As standard there are some neat features in the XC40’s cargo as well. For starters, the under-floor storage cover can be used as a divider to separate any items. When put up, the divider has handy hooks on top which you can hold shopping bags. This way, your items aren’t rolling around the boot on the journey home!

Inside, passengers will have access to a plethora of cubby spaces, drawers and fold-out bag hooks. By no means is the XC40 class-leading in terms of cargo space, but it does a good job considering it’s the Swedish manufacturer’s smallest SUV.

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If you’re after more space, the larger XC60 and XC90 siblings are longer and therefore offer better practcicality. The latter needs this space to house an extra two seats in the rear, yet it still has a 356-litre boot, even with all seven seats in place. Alternatively, the XC60 still keeps the five-seat configuration but has 483 litres in the cargo.

On the road

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Driving the XC40 is a comfortable and visible experience, which is exactly what you want from an SUV. Apart from the large pillars at the back of the car, the high-set position with a big windscreen and rear window gives you a feeling of confidence behind the wheel.

The standard Start and Core trims come with plenty of driver assistance features that make it a joy to drive. As standard, the Core model comes with cruise control, lane keeping assist and a rear parking assistant.

With the higher-spec Plus model, a blind spot indicator and rear parking camera make tricky manoeuvres easier.

Looking for the best driver tech? Then you’ll want to check out the very best Ultimate version of the XC40. It has a 360-degree parking camera which makes parking this big family car a doddle.

As far as engines are concerned, there are four to choose from – two 2.0-litre petrol units with 163bhp or 197bhp, and two plug-in hybrids which use a combination of a 1.5-litre petrol engine, battery pack and electric motor for a combined output of 211bhp or 262bhp.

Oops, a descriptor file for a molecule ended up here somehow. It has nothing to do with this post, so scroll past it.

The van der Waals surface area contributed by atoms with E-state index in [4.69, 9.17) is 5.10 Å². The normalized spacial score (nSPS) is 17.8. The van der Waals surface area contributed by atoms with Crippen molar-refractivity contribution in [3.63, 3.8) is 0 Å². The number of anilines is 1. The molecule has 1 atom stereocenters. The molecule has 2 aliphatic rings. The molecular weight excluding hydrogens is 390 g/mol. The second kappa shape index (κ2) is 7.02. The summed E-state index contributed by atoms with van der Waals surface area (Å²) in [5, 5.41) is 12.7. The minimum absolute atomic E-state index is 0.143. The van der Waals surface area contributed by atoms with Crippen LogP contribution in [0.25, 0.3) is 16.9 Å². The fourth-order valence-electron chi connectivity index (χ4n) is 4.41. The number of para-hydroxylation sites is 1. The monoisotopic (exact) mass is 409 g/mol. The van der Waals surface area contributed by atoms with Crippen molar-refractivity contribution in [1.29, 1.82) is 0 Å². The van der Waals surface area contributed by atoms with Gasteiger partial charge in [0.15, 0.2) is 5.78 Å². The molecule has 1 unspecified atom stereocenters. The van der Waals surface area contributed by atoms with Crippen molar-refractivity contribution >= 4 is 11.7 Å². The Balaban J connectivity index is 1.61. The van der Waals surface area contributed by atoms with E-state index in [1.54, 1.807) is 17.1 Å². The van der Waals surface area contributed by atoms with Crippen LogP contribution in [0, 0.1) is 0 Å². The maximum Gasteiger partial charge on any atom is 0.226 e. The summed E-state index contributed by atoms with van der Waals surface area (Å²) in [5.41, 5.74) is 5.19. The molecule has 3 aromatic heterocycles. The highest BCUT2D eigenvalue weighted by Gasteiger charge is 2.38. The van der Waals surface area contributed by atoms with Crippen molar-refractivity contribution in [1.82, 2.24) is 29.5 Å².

If you’re doing a lot of miles and have access to a charge point, the plug-in hybrid could save you a lot of money on running costs. It has a 10.7kWh battery pack, which doesn’t sound like a lot, but allows you to drive around 28 miles without using a drop of petrol. You’ll have to remember to charge it before it runs out though, otherwise the car will use a lot of petrol lugging around the heavy (and empty) battery and electric motor. However, the good news is that you can fully charge the battery in just three hours using a standard 3.6kW or 7kW public, home or work charger.

If you don’t want to faff around remembering to charge your partly-electrified car, then both petrol versions are an attractive alternative. The lesser-powered of the two (labelled ‘B3P’) is the only option which doesn’t have four-wheel drive. Nevertheless, it has very good fuel economy for a car of this size and power (42mpg combined). Performance is strong too, with the car having a 0-60mph acceleration time of 8.6 seconds and good pull through the gears on high-speed roads.

Looking for the best performance combustion engine spec? Then the 197bhp petrol version cuts acceleration time down to 7.6 seconds, which is enough to give most modern hot hatches a run for their money.

The range-topping T5 Recharge PHEV model takes the award for the strongest performance, however. 0-60mph takes just 7.3 seconds, while the efficiency is still very similar to its lesser-power T4 Recharge relative.